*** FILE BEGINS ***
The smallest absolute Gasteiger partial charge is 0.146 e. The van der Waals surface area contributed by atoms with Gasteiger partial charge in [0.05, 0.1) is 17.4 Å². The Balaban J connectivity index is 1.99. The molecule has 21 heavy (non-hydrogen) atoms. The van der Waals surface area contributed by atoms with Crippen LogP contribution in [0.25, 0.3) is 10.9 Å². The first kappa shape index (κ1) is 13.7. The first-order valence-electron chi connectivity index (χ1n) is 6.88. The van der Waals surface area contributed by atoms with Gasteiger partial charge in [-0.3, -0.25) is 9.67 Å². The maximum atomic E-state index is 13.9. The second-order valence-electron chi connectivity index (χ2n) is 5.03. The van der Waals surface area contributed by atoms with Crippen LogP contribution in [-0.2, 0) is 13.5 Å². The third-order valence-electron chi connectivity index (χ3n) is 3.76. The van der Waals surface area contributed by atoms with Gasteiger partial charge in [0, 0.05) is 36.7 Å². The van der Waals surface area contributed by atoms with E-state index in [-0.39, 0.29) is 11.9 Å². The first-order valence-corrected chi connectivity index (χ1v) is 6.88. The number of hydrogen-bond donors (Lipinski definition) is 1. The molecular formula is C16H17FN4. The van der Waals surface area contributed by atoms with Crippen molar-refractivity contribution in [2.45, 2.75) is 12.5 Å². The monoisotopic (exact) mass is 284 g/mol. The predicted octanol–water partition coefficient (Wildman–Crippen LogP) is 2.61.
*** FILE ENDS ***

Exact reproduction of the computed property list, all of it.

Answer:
The smallest absolute Gasteiger partial charge is 0.146 e. The van der Waals surface area contributed by atoms with Gasteiger partial charge in [0.05, 0.1) is 17.4 Å². The Balaban J connectivity index is 1.99. The molecule has 21 heavy (non-hydrogen) atoms. The van der Waals surface area contributed by atoms with Crippen LogP contribution in [0.25, 0.3) is 10.9 Å². The first kappa shape index (κ1) is 13.7. The first-order valence-electron chi connectivity index (χ1n) is 6.88. The van der Waals surface area contributed by atoms with Gasteiger partial charge in [-0.3, -0.25) is 9.67 Å². The maximum atomic E-state index is 13.9. The second-order valence-electron chi connectivity index (χ2n) is 5.03. The van der Waals surface area contributed by atoms with Crippen LogP contribution in [-0.2, 0) is 13.5 Å². The third-order valence-electron chi connectivity index (χ3n) is 3.76. The van der Waals surface area contributed by atoms with Gasteiger partial charge in [0, 0.05) is 36.7 Å². The van der Waals surface area contributed by atoms with E-state index in [-0.39, 0.29) is 11.9 Å². The first-order valence-corrected chi connectivity index (χ1v) is 6.88. The number of hydrogen-bond donors (Lipinski definition) is 1. The molecular formula is C16H17FN4. The van der Waals surface area contributed by atoms with Crippen molar-refractivity contribution in [2.45, 2.75) is 12.5 Å². The monoisotopic (exact) mass is 284 g/mol. The predicted octanol–water partition coefficient (Wildman–Crippen LogP) is 2.61.